Before explaining what inclusive design is, it’s important to demystify a few myths about it:

  1. Inclusive design is exclusively for minorities, extreme users or for those with a disability. Inclusive design is about understanding and embracing the differences between people, their mindsets, needs and motivation and applying this understanding as part of the design process
  2. You mean accessibility, right? No, accessibility is commonly misunderstood as being the same as inclusive design. However, accessibility comes from the qualities that make an experience open to all – it provides minimum ways to allow everyone to use your product/service (e.g. colour contrast). In contrast, inclusive design is a methodology that enables and draws on the full range of human diversity
  3. It’s nice to be inclusive. Inclusive design is not about being nice; it’s about being smart. When you apply the inclusive mindset during your design process, you are able to generate more meaningful interactions and experiences and therefore extend them to a larger number of customers, with a more diverse range of needs. This generates differentiation and innovation

What inclusive design definitely doesn’t mean is designing one thing for all potential customers. The inclusive design mindset is about designing a variety of ways that allow a diverse range of customers to participate in interactions or services. And it’s based on three key principles:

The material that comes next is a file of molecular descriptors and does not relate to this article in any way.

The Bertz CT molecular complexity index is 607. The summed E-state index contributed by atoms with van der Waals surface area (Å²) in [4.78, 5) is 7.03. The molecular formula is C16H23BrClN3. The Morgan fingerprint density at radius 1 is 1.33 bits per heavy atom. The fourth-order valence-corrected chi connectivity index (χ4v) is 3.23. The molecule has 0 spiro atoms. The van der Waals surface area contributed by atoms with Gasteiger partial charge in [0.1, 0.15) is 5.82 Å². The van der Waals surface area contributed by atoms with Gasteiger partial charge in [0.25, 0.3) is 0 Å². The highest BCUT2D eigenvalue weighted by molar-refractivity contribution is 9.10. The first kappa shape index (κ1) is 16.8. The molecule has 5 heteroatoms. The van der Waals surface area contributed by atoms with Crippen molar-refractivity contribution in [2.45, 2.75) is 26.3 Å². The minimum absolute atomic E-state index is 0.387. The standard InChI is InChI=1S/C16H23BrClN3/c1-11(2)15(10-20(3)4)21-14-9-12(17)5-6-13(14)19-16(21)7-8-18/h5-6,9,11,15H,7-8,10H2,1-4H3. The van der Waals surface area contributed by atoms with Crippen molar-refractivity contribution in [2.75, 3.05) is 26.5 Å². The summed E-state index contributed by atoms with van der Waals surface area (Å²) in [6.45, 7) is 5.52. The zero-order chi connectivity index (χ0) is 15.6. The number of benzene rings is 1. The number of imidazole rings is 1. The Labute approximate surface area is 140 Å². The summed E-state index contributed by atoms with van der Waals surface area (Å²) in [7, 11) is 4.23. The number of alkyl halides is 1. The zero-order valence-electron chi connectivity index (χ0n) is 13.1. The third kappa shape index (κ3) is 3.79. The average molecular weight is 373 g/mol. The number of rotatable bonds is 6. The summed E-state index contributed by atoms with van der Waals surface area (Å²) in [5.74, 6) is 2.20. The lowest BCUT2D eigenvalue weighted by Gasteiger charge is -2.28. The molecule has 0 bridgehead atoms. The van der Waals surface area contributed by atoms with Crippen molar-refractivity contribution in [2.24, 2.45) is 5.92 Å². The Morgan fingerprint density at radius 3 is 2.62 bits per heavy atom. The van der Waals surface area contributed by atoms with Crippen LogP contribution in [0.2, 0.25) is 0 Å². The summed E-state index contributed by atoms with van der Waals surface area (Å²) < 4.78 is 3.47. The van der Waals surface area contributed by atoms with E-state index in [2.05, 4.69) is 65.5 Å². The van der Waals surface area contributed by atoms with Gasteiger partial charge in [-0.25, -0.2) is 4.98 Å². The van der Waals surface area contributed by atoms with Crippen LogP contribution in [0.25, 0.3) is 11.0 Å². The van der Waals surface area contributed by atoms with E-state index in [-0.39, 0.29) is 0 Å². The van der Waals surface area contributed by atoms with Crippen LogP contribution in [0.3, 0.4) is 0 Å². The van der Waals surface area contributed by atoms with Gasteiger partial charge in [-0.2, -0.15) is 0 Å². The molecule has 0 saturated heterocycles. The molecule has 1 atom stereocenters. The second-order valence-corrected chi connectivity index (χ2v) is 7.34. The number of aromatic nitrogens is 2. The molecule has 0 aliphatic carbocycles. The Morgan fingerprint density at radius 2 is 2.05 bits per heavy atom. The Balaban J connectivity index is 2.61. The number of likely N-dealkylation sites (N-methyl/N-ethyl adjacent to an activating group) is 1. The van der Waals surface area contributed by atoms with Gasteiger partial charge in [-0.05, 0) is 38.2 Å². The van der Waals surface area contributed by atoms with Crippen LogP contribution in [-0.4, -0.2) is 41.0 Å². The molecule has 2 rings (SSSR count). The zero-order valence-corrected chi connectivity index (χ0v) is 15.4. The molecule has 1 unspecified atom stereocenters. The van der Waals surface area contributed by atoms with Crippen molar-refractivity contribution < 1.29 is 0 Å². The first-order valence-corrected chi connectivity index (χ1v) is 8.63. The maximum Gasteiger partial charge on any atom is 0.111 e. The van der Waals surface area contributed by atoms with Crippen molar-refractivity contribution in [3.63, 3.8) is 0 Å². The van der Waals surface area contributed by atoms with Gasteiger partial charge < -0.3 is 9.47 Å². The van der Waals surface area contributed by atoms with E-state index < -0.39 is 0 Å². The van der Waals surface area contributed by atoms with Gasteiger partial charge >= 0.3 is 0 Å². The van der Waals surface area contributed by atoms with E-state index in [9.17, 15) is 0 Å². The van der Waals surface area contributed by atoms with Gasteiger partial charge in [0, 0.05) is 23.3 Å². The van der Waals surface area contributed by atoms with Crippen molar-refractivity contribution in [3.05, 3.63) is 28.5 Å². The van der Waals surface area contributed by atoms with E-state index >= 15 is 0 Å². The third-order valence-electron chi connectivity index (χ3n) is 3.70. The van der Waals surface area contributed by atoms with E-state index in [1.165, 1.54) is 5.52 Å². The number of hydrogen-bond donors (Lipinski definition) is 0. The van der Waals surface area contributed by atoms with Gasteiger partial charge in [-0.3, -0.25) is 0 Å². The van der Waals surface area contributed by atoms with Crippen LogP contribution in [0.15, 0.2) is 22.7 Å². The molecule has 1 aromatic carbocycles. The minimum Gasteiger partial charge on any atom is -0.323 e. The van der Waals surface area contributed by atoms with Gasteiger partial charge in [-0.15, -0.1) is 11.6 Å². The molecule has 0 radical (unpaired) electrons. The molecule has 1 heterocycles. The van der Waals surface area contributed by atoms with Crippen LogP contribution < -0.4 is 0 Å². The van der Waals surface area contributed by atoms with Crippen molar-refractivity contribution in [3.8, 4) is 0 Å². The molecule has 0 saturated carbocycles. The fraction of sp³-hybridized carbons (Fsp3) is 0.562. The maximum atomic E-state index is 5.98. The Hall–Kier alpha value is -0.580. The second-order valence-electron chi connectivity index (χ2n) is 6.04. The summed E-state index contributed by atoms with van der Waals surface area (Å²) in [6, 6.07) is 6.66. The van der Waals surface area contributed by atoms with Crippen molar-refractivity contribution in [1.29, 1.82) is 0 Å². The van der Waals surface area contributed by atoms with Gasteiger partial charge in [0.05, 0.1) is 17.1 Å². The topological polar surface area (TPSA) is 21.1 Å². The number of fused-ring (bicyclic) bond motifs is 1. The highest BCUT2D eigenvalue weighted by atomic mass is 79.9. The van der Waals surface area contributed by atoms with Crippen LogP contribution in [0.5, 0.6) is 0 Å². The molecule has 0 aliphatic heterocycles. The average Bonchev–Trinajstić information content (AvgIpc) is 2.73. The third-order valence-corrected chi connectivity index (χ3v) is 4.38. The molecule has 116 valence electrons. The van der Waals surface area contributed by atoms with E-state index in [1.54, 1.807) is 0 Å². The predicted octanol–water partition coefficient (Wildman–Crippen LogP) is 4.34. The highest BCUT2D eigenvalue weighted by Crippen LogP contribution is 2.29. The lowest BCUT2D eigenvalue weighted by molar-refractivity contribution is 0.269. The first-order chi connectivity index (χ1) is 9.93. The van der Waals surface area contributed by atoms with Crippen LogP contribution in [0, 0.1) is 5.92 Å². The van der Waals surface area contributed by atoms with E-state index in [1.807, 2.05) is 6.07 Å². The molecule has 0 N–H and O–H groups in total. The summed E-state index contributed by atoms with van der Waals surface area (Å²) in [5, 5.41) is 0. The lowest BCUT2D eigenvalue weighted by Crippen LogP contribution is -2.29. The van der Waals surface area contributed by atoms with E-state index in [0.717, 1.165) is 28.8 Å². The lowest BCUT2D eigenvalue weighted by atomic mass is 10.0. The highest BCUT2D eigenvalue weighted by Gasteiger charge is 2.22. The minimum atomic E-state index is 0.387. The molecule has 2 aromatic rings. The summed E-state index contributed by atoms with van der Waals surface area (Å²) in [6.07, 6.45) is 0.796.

1. Recognise exclusion: It happens when we try to create experiences based only on our own biases. Designers are quite good at doing that, they call their biases ‘assumptions’
  2. Learn from diversity: Diversity is something that changes over time. We, as humans, have an amazing power to adapt to different situations. However, it’s important to understand why people need to adapt to our interactions and services, instead of the other way around
  3. Solve for one and extend to many: Focus on what is important to the customer mindset you are designing for and their ‘sense of belonging’. When the solutions are ready to be tested, you can identify the opportunities to extend those interactions/experiences to others

Applying the three basic principles of inclusive design enables you to understand user mindsets and, as a result, you can create more meaningful interactions and experiences and drive innovation to other customers you haven’t initially considered.

“It is important to understand that inclusivity is both an opportunity and a challenge for a diverse range of organisations, from national governments to start-ups.”

The organisations that understand the importance of adopting the inclusive design mindset in their design process may gain more than just a few extreme customers.

I hope you can join me at Build IT Right, where I will share more details about the inclusive design mindset and how important it is in generating more meaningful interactions and experiences.

Bruno Perez is the service design lead for Fjord, Design and Innovation from Accenture Interactive

Copyright © 2019 Accenture